Plymouth Massachusetts, 1890

ever memorable as the first town settled by Europeans in New England, lies in the southeast part of Plymouth County, 37 miles southeast of Boston by the Plymouth Branch, and 46 by the Shore Line of the Old Colony Railroad. It is a port of entry and the seat of justice for Plymouth County. It is bounded on the north by Kingston, Duxbury Bay and the Atlantic Ocean, east by the latter, south by Bourne and Wareham, and west by Carver and Kingston.

Territorially Plymouth is the largest town in the State, extending about 16 miles along the sea, and from five to ten miles into the interior, broadening seaward midway of its length, and forming here a large rounded angle marked by Manomet Hill. The assessed area is 50,797 acres; having some 40,000 acres of forests, consisting principally of pine and oak. The rock formation appears to be granite, which is overlaid, except at its elevations, by drift and alluvium. Bowlders are occasionally met with, also iron ore; and there are small tracts of clay. The surface is quite uneven; and, with the exception of a narrow area along the coast, is sandy and unproductive. The land rises at the broad northeast projection into the long and beautiful wooded eminence of Manomet Hill, 396 feet above sea-level. A charming locality on this shore, called Manomet Bluffs, has become quite populous with summer residents, having a hotel, villas and cottages. The land rises precipitously in a curved line from the shore to the heights of 60 and 100 feet. "The outlook from the bluffs is one of the finest and most expansive on the coast. In fair weather, nearly the entire outline of Cape Cod, from Sandwich to Provincetown, may be seen sweeping around and enclosing the bay." The view to the north includes the nearer Duxbury Bay, with the Neck, Captain's Hill, and Pilgrim Hall and church spires and towers in Plymouth, and the shipping in its harbor. A remarkable feature in the town is the numerous fresh-water ponds, which have an area of about 3,000 acres. The most noted of these —beginning at the north— are Billington Sea, Great South Pond, Long Pond, Half-way Pond, and Great Herring Pond which extends a little into Bourne. Long Pond is becoming quite a summer resort, and has several handsome cottages. Within a circuit of five miles there are at least twenty ponds, large and small, abounding in fish; while the adjacent forests contain deer and other game; the southwestern part being almost as much of a wilderness as when the Pilgrims first traversed it on their way to Buzzard's Bay, or to visit the friendly Massasoit at Mount Hope Bay. The principal streams are Agawam River, flowing from Halfway Pond to Buzzard's Bay; Eel River, carrying the overflow of Great Pond to the southern extremity of Plymouth Harbor; and Town Brook, flowing from Billington Sea into the bay at Plymouth village.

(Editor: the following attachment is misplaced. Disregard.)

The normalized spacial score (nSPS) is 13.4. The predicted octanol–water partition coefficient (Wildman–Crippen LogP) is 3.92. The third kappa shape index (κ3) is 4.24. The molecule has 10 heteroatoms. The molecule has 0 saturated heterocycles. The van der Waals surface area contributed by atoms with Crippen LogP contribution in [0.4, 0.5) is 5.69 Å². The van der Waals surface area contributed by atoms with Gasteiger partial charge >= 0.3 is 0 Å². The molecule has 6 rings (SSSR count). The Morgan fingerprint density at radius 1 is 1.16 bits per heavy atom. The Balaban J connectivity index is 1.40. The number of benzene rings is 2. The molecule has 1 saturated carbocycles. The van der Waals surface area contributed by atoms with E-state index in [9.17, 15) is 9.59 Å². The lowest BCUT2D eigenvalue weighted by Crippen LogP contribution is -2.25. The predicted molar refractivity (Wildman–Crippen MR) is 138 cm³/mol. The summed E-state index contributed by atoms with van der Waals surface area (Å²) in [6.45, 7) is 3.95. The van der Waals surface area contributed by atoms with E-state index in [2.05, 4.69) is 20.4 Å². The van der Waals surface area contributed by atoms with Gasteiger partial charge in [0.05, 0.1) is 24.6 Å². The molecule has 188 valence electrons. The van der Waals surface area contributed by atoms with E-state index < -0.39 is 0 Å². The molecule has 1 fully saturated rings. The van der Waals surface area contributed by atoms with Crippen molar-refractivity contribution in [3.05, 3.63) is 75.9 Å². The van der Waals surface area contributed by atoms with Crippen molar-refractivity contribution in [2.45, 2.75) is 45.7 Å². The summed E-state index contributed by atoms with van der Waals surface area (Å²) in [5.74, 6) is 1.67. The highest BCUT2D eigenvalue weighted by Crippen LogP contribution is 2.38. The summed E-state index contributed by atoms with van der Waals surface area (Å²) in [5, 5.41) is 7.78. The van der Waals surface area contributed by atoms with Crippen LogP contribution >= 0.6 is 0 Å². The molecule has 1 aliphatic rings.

[Plymouth Rock]

The harbor is formed by a narrow beach, formerly well wooded, which runs out three miles northwesterly from the east shore of Eel River. At the extremity is a pier, and on an island northeast is the harbor beacon. Still further northeast is Saquish, a long, curved peninsula point toward Plymouth, and making an elbow with Duxbury Beach, where the Gurnet Light is located. Within this elbow lies Clark's Island, where the Pilgrims spent the Sabbath before the celebrated "landing." It is a gently rounded eminence, and is verdurous with grassy lawns, shrubbery, and even large trees, and is further adorned by several pretty cottages.